Sarah Palin Calls Emails ‘Benign and Boring,’ Says Weiner’s ‘Impotent’

Jun 17, 2011 9:32am

ABC News' Sheila Marikar (@SheilaYM) reports:

In her first television appearance since the release of 25,000 emails from her term as Alaska governor, Sarah Palin said she hopes “folks learned a lot” from the “benign and boring” messages.

“It certainly shows the priorities in what was once a respected cornerstone of our democracy, our mainstream media,” she said on Fox Business Network’s “Freedom Watch” Thursday night, talking about the coverage of the email release.  

“I hope folks who read the emails learned a lot about oil and gas policy,” she added. “I hope people who read the emails understood why I opposed Obama’s stimulus package."

She said the correspondence detailed her work on fish and game conservation, protecting second amendment rights and ethics reform before concluding, “I hope folks learned a lot from these, I guess sort of benign and boring emails."

The potential 2012 presidential contender also said she’d “love to give the White House fits” but fell short of proclaiming that she’s the person to take on President Barack Obama in the upcoming election.

“I would love to give the White House fits,” she said, smiling. “Because, you know, I would love to stir it up even more and get the electorate to really start thinking about what the solutions are to these great challenges facing America and how it is that we're going to create jobs, how it is that we're going to get this economy back on the right track, judge. So, I would love to be able to shake it up, but I also know it's not about me, it's not Sarah Palin personally, it's about a message.”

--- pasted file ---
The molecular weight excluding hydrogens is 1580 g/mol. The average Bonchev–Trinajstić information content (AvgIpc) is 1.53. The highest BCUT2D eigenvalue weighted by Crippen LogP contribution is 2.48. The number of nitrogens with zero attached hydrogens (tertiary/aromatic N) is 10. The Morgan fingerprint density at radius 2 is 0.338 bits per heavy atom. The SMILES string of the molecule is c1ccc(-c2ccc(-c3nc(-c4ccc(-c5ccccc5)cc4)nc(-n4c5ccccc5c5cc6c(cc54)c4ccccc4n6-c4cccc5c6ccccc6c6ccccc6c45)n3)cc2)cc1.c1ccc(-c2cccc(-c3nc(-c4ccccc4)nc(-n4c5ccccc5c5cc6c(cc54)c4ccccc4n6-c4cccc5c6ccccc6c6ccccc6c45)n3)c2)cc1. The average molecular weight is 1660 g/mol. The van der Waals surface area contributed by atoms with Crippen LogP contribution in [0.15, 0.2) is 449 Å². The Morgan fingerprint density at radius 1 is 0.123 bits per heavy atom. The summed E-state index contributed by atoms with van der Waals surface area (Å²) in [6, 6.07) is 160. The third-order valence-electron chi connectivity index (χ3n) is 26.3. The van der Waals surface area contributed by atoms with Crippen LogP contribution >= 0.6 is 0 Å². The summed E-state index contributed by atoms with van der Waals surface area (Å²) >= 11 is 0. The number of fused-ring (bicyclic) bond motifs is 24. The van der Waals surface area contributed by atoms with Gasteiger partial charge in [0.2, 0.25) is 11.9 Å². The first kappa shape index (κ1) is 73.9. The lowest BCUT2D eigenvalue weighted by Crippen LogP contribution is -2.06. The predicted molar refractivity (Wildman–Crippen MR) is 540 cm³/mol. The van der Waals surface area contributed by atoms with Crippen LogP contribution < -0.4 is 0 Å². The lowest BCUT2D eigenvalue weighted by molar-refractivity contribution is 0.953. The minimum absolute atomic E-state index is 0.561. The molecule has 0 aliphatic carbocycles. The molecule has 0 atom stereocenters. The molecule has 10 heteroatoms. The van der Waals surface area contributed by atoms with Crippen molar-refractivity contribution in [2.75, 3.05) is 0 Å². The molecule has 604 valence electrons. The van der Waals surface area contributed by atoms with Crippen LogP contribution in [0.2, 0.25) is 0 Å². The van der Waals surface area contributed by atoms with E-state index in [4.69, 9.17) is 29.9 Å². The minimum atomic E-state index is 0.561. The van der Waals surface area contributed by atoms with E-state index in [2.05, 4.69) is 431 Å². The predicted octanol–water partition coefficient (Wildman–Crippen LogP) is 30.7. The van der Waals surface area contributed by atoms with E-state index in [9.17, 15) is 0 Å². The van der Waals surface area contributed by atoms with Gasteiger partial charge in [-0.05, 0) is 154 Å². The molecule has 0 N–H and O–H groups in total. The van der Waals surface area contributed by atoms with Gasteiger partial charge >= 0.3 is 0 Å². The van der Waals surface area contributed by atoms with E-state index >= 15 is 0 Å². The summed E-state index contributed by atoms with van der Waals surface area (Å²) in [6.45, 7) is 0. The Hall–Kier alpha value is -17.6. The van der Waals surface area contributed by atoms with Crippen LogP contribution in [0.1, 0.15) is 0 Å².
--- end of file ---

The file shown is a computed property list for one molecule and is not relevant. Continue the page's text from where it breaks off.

Palin also weighed in on Rep. Anthony Weiner’s Thursday resignation from Congress, saying he made himself “impotent” by spreading lewd photos on the Internet.  

“Anthony Weiner, from henceforth after his personal indiscretions were disclosed, he was going to be rendered impotent basically in Congress and he wasn’t going to be effective,” she said. “So obviously [resigning] was the right thing to do. Day late dollar short, though. I think he should have resigned when all of this came to light.”

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